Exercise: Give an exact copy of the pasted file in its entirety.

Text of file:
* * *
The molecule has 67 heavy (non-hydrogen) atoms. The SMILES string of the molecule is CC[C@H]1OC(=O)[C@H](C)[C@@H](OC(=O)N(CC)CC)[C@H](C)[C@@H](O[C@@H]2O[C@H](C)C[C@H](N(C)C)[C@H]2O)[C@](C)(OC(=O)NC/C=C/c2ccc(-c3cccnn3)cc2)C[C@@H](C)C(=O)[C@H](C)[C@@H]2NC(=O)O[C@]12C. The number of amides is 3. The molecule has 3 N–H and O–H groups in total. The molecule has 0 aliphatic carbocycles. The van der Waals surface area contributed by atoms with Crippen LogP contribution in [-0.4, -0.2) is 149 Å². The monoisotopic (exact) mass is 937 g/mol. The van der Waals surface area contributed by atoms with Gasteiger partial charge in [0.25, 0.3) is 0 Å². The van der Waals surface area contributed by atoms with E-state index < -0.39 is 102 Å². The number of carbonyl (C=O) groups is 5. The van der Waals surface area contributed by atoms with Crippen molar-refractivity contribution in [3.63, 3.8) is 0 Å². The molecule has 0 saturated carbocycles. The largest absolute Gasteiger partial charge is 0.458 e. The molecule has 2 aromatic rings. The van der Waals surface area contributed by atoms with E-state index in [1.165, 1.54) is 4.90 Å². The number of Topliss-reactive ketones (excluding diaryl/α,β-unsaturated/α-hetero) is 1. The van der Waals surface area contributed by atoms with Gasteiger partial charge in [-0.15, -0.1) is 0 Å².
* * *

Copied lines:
The molecule has 67 heavy (non-hydrogen) atoms. The SMILES string of the molecule is CC[C@H]1OC(=O)[C@H](C)[C@@H](OC(=O)N(CC)CC)[C@H](C)[C@@H](O[C@@H]2O[C@H](C)C[C@H](N(C)C)[C@H]2O)[C@](C)(OC(=O)NC/C=C/c2ccc(-c3cccnn3)cc2)C[C@@H](C)C(=O)[C@H](C)[C@@H]2NC(=O)O[C@]12C. The number of amides is 3. The molecule has 3 N–H and O–H groups in total. The molecule has 0 aliphatic carbocycles. The van der Waals surface area contributed by atoms with Crippen LogP contribution in [-0.4, -0.2) is 149 Å². The monoisotopic (exact) mass is 937 g/mol. The van der Waals surface area contributed by atoms with Gasteiger partial charge in [0.25, 0.3) is 0 Å². The van der Waals surface area contributed by atoms with E-state index < -0.39 is 102 Å². The number of carbonyl (C=O) groups is 5. The van der Waals surface area contributed by atoms with Crippen molar-refractivity contribution in [3.63, 3.8) is 0 Å². The molecule has 0 saturated carbocycles. The largest absolute Gasteiger partial charge is 0.458 e. The molecule has 2 aromatic rings. The van der Waals surface area contributed by atoms with E-state index in [1.165, 1.54) is 4.90 Å². The number of Topliss-reactive ketones (excluding diaryl/α,β-unsaturated/α-hetero) is 1. The van der Waals surface area contributed by atoms with Gasteiger partial charge in [-0.15, -0.1) is 0 Å².